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click to enlarge : Ben Stiller is Derek Zoolander
  • : Ben Stiller is Derek Zoolander

American Pie 2 (R)
The first American Pie was one of the funniest, most original teen flicks of last year. Unfortunately, the sequel plays to the lowest common denominator. We are dealt one scene after another of gross-out sex jokes, skits that are as predictable in their assured outcome as the first film was unpredictable. All the smart girls, with the exception of flute-playing Michelle, are assigned peripheral roles, and we don't get any of the wise girl-guy interchange that characterized American Pie 2's predecessor. -- Kathryn Eastburn

Tinseltown

*The Curse of the Jade Scorpion (R)
In the face of a sagging career, due largely to his controversial personal life, Woody Allen has resorted to the raw elements of what makes comedy funny: timing, delivery and imagery. It's a confection that pops with gentle surprises. Allen plays C.W. Briggs, a crackerjack insurance investigator at polar odds with Betty Ann Fitzgerald (Helen Hunt), a tyrannical efficiency expert recently hired to streamline the company. The fun gets cooking when a magician known as Voltan the Jade Scorpion (David Ogden Stiers) hypnotizes the bitter rivals into being temporarily in love at a dinner club, and later takes advantage of his subjects by using code words to send them out on unconscious jewel stealing missions. -- Cole Smithey

Silver Cinemas

Don't Say a Word (R)
A glorified kidnap thriller that bundles together gaudy New York City atmospheres with worn-out detective story plot devices in the hopes of creating suspense and surprise. The plot never crystallizes because there's never any doubt about how it will end. As an exercise in performance, Michael Douglas helms the movie with characteristic driving dedication while Brittany Murphy as not-so-insane psychiatric patient Elisabeth Burrows is all over the place as a teenaged girl hiding behind mental disease. Not even Douglas' heartfelt emotion can plug up the void that the filmmakers open up. -- Cole Smithey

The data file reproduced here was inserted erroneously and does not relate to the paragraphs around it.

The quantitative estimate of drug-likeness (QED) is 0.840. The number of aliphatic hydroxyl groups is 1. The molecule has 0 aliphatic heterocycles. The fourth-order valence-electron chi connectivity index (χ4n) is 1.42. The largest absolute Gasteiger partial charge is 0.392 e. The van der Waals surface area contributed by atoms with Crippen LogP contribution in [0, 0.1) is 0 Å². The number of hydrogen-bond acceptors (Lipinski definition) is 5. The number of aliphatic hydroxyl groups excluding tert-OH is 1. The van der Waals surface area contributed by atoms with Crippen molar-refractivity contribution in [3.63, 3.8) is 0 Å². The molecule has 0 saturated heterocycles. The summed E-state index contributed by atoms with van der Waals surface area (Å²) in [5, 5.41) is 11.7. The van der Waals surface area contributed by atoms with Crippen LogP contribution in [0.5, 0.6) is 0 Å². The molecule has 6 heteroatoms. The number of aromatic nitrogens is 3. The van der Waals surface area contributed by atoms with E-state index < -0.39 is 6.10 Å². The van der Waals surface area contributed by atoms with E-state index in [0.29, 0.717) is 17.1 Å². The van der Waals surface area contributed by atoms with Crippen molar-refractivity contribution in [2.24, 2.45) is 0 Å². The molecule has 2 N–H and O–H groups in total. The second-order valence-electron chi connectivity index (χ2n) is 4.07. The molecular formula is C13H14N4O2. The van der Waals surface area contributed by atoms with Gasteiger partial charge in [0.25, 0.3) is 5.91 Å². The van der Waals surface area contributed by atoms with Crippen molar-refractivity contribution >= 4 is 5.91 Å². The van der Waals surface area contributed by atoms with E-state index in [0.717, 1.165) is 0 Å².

Carmike 10, Chapel Hills, Cinemark 16, Tinseltown

The Glass House (PG-13)
As anyone who saw the previews for this slick piece of nothing knows, The Glass House is supposed to be a thriller. Unfortunately, the thrill is gone about 15 minutes into the movie when we understand, without having to think too hard, how the story is bound to play out. Bottomline: skip the overpriced ticket to this stinker; wait until it comes out on video or DVD. -- Kathyrn Eastburn

Tinseltown

Hearts in Atlantis (PG-13)
By all counts, this film should be a winner. It stars Anthony Hopkins, an actor I'd be happy to watch sleep for two hours. It was directed by Scott Hicks, who catapulted to Hollywood fame with Shine. It's the cinematic retelling of a Stephen King non-horror tale (think Green Mile), is amply budgeted, lovingly shot and features the fascinatingly pale and slightly off-kilter actress Hope Davis (Next Stop, Wonderland). But Hearts in Atlantis disappoints on a number of counts. It is mistakenly told as a flashback, which, in this case, is plodding and painfully slow, adding little if anything to the core story. Dedicated to legendary cinematographer Piotr Sobocinski, who filmed it and passed away shortly thereafter, Hearts in Atlantis is a fitting tribute, as the cinematography outshines most everything else in the film. -- Kathryn Eastburn

Chapel Hills, Cinemark 16, Tinseltown

*Hedwig and the Angry Inch (R)
This, you can be sure, is as original a story as we're going to see on film this year. John Cameron Mitchell, writer, director, producer and star, calls his film a "post-punk neo-glam rock musical." The music -- which is fantastic if you have the taste for it -- is forged from the ashes of two loud, overbearing rock genres (1970s punk and 1980s glam rock), and the story and characters are the culmination of decades of arguments about sexuality and identity. Hedwig is the lead singer of Hedwig and the Angry Inch, who hail from Germany. They're on a tour of American cities for one reason -- to follow around the world's biggest rock star, Tommy Gnosis (Michael Pitt), who, Hedwig claims, has used her songs to make himself famous. As the movie's title suggests, Hedwig is not only pissed at Tommy; she is also pissed about the inch of flesh that is the result of a botched sex-change operation some years before. Of all the things Hedwig addresses -- among them Faith, Gayness, Performance, Popular Culture, Separation and Commitment -- perhaps the most important is the intense struggle that comes with standing in the middle, with being ambiguous and uncertain. -- Patton Dodd

Kimball's Twin Peak

Lara Croft: Tomb Raider (PG-13)